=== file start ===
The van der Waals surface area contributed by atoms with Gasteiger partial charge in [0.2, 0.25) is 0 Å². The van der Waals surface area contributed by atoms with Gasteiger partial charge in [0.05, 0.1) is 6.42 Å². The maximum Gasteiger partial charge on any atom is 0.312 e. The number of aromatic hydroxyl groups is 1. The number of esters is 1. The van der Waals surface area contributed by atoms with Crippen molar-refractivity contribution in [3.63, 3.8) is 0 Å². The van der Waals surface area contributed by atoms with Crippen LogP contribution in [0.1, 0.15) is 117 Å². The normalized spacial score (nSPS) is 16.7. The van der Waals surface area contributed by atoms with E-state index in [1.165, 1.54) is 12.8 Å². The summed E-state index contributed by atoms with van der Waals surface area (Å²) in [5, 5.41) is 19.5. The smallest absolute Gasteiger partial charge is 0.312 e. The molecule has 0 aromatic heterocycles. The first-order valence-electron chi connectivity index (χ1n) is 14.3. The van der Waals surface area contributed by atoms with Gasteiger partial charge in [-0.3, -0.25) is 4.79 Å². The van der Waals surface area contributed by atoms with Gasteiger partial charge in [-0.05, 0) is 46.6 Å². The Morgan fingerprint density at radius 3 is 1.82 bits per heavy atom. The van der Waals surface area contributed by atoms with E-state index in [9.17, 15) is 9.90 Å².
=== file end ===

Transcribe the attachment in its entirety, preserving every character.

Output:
The van der Waals surface area contributed by atoms with Gasteiger partial charge in [0.2, 0.25) is 0 Å². The van der Waals surface area contributed by atoms with Gasteiger partial charge in [0.05, 0.1) is 6.42 Å². The maximum Gasteiger partial charge on any atom is 0.312 e. The number of aromatic hydroxyl groups is 1. The number of esters is 1. The van der Waals surface area contributed by atoms with Crippen molar-refractivity contribution in [3.63, 3.8) is 0 Å². The van der Waals surface area contributed by atoms with Crippen LogP contribution in [0.1, 0.15) is 117 Å². The normalized spacial score (nSPS) is 16.7. The van der Waals surface area contributed by atoms with E-state index in [1.165, 1.54) is 12.8 Å². The summed E-state index contributed by atoms with van der Waals surface area (Å²) in [5, 5.41) is 19.5. The smallest absolute Gasteiger partial charge is 0.312 e. The molecule has 0 aromatic heterocycles. The first-order valence-electron chi connectivity index (χ1n) is 14.3. The van der Waals surface area contributed by atoms with Gasteiger partial charge in [-0.3, -0.25) is 4.79 Å². The van der Waals surface area contributed by atoms with Gasteiger partial charge in [-0.05, 0) is 46.6 Å². The Morgan fingerprint density at radius 3 is 1.82 bits per heavy atom. The van der Waals surface area contributed by atoms with E-state index in [9.17, 15) is 9.90 Å².